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Changes to the Facebook news feed

The latest shakeup to Facebook News Feed could result in big changes to the ways users consume content. Here’s what it means for brands and marketing.

Changes to the Facebook News Feed

Facebook has announced some big changes for 2018. Spurred by the concern that the platform was becoming less rewarding for users, and even creating a breeding ground for "toxic" content and "fake news", the corporation is now revamping the way the news feed works.

The idea is to encourage, in the words of Mark Zuckerberg, "more meaningful social interactions", while nudging users away from "passively reading articles or watching videos". Essentially, Facebook wants people to see more content from their friends and family, and less content from brands, publishers and other third parties – and the News Feed algorithm is being tweaked accordingly.

But what does this mean for those organisations that rely on Facebook as a key marketing channel?

More social, less media?

These changes will be keenly felt by publishers that rely on organic, free placement in the news feed – an automated process driven by users liking, sharing and interacting with their content. Some publishers have already reported a significant drop in the reach of their Facebook posts.

While Facebook is deprioritising the "public content" of brands in favour of real people, content from pages "liked" by a user will still appear in their news feed by default. Users can also select the "See First in News Feed" option to ensure that content from these pages appears at the top of their feed. Even so, the new default view still means a greatly reduced presence for brands.

For publishers aiming to weather the storm, there are options. Looking at Facebook’s end-goals, it’s all about creating high-quality content that encourages genuine interaction and discussion. By offering the audience worthwhile content, brands can position themselves as more in-line with Facebook’s vision.

This doesn’t mean more "engagement bait" posts ("tag a mate", "share if you agree", etc.) – it means content that’s genuinely useful, interesting or insightful. As Adam Mosseri, Facebook’s Head of News Feed, put it, the best posts should "spark conversations and meaningful interactions between people".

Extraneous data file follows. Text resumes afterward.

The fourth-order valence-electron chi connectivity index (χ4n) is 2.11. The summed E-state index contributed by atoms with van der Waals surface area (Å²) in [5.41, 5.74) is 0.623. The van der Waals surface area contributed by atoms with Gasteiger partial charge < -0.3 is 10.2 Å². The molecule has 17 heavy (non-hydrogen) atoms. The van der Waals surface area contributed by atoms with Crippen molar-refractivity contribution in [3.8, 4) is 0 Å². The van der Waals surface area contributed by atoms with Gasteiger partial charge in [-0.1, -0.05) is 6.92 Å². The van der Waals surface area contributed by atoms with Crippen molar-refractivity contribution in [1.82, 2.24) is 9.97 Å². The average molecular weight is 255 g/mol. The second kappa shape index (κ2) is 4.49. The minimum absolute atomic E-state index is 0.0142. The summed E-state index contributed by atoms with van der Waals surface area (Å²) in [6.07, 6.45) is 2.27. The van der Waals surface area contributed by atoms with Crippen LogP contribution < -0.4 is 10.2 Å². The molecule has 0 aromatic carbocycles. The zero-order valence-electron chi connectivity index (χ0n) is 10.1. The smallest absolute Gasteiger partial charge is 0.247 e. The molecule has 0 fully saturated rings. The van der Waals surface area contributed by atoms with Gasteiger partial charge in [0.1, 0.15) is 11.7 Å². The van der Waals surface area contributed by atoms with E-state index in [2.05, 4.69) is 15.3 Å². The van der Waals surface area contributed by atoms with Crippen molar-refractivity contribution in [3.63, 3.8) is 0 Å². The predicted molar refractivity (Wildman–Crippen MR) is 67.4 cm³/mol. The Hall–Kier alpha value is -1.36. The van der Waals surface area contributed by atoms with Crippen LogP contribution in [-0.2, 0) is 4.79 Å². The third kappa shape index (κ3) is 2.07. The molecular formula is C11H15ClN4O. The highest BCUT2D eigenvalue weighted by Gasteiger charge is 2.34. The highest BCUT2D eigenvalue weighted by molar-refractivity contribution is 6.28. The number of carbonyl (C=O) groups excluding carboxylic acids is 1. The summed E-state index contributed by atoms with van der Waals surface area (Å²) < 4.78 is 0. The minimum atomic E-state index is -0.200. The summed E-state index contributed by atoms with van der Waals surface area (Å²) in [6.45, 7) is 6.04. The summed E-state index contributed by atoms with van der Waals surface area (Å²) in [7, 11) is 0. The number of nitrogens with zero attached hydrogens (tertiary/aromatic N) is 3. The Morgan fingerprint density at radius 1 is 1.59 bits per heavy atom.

The impact on Facebook ads

For now at least, Facebook has confirmed that the News Feed changes will not affect ads and sponsored posts. Of course, the corporation makes most of its money from advertising, so is unlikely to make any moves which could scare off the big spenders. Even so, could there be some long-term knock-on effects yet to emerge?

Industry experts are already predicting that the new News Feed will result in costlier Facebook ads. To put it in simple terms of supply and demand, less space for unpaid brand content means more demand for ad space, and higher costs as a result.

And it’s not just about physical space, it’s about time. Mark Zuckerberg has the stated aim of making the user’s experience on Facebook more enriching, even if they spend less time on the site overall. But for brands, users spending less time on Facebook means fewer opportunities to draw them in with ads, and more of a premium on the ads that do appear.

This is all speculation for now, but don’t be surprised to see many organisations revaluate their content strategy when it comes to Facebook, as well as their marketing budgets in general. It’s far from an apocalyptic event, and brands that have diffused their marketing efforts across all the major platforms probably don’t need to panic. Still, as the world’s number one social network, it’s always wise to keep close tabs on Facebook’s latest schemes.

Neal Thoms's picture

Neal Thoms

Author As a content creator for Fasthosts, Neal’s main focus is cloud technology and how it’s transforming everything we do online. He’s worked in the web hosting industry for over five years.